Sir Charles Kingsford-Smith was never known for paying much attention to paperwork or bureaucracy. His struggle with the federal government to import and operate a new American Lockheed aircraft in Australia was a case in point. 'Smithy' (as he was widely known) wanted an aircraft to compete in the 1934 Centenary Air Race from Mildenhall, UK to Melbourne, Australia in October 1934. His 'old bus' the Fokker F.VIIb/3m 'Southern Cross' was by then, slow, worn and obsolete. Aircraft design was advancing rapidly with streamlined monoplanes taking over from wood and fabric biplanes.
Smithy was offered a British-built De Havilland Comet racing aircraft but this lacked variable pitch propellers which would restrict the fuel load he could carry compared to the other variable pitch equipped Comets already entered in the race. He looked to America to find a competitive machine in the form of a Lockheed Aircraft Corporation product. Smithy purchased a second-hand Lockheed Sirius 8A from Victor Fleming and Douglas Fairbanks at MGM Studios which was then rebuilt by Lockheed as an Altair by replacing the wing with a new unit incorporating a retractable undercarriage along with extra fuel tanks. The air race organisers had made it clear they would only accept machines registered under ICAN (International Convention for Air Navigation) rules, to which the United States was not a signatory.
The two-seat Altair arrived in Sydney on the deck games court of the SS Monterey in July 1934 with 'ANZAC' written on the fuselage which caused an immediate controversy as this name was protected by law from any sort of commercial use. It was covered up with brown paper and thousands watched as Smithy and P.G Taylor took off from Anderson Park, Neutral Bay on Sydney Harbour. After much paperwork the machine received a Certificate of Airworthiness with registration VH-USB. However repairs to cracks in the engine cowling discovered at Cloncurry prevented Smithy from reaching the UK in time to start the race and he withdrew his entry. By this time the aircraft had been re-named 'Lady Southern Cross' after Kingsford-Smith's wife. The aircraft set new Melbourne-Sydney, Sydney-Brisbane and Melbourne-Perth speed records in August and September 1934. Searching for a new project to take the place of the air race, Kingsford-Smith and Taylor decided to fly across the Pacific Ocean to the US via Fiji and Hawaii in October 1934.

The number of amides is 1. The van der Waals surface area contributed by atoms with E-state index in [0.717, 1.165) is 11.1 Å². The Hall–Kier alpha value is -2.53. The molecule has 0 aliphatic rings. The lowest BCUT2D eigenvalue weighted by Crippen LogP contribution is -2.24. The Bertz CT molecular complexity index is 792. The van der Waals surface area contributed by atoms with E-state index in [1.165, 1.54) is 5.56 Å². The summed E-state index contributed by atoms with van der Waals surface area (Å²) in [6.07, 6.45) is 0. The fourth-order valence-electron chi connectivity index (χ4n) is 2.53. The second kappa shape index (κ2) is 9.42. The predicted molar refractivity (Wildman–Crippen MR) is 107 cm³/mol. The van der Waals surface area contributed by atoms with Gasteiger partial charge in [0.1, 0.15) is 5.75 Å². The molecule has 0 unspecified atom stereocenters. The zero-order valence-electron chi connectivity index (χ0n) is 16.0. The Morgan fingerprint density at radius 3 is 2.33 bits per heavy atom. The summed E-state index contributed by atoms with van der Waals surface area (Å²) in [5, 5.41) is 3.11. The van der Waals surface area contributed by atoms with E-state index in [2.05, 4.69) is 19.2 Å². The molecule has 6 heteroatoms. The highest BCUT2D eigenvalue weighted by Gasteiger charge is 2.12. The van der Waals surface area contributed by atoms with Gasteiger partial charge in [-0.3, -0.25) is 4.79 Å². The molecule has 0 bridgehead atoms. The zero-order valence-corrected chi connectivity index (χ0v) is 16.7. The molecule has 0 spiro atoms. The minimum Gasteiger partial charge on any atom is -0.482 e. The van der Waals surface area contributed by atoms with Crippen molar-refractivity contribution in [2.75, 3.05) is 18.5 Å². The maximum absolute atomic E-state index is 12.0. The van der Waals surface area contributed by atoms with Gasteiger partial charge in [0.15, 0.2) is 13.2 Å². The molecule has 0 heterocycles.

Major fuel tank damage and leakage was discovered in Hawaii which required extensive repair work. The Department of Civil Aviation in Australia were never happy with the Altair and its modifications which resulted in the cancellation of its Certificate of Airworthiness in July 1935. In November 1935, Smithy, in poor health, set out from Lympne airport, UK to break the Britain to Australia speed record with Tommy Pethybridge as navigator. The Altair was given British registration G-ABUS. After stops in Athens, Baghdad and Allahabad, 'Lady Southern Cross' disappeared after passing over Rangoon, Burma. In 1937, an undercarriage leg with wheel and tyre still attached was found washed up on a beach on Aye Island in the Gulf of Burma. Despite subsequent searches nothing more has been found and the Altair's undercarriage leg is now held by the Powerhouse Museum, Sydney.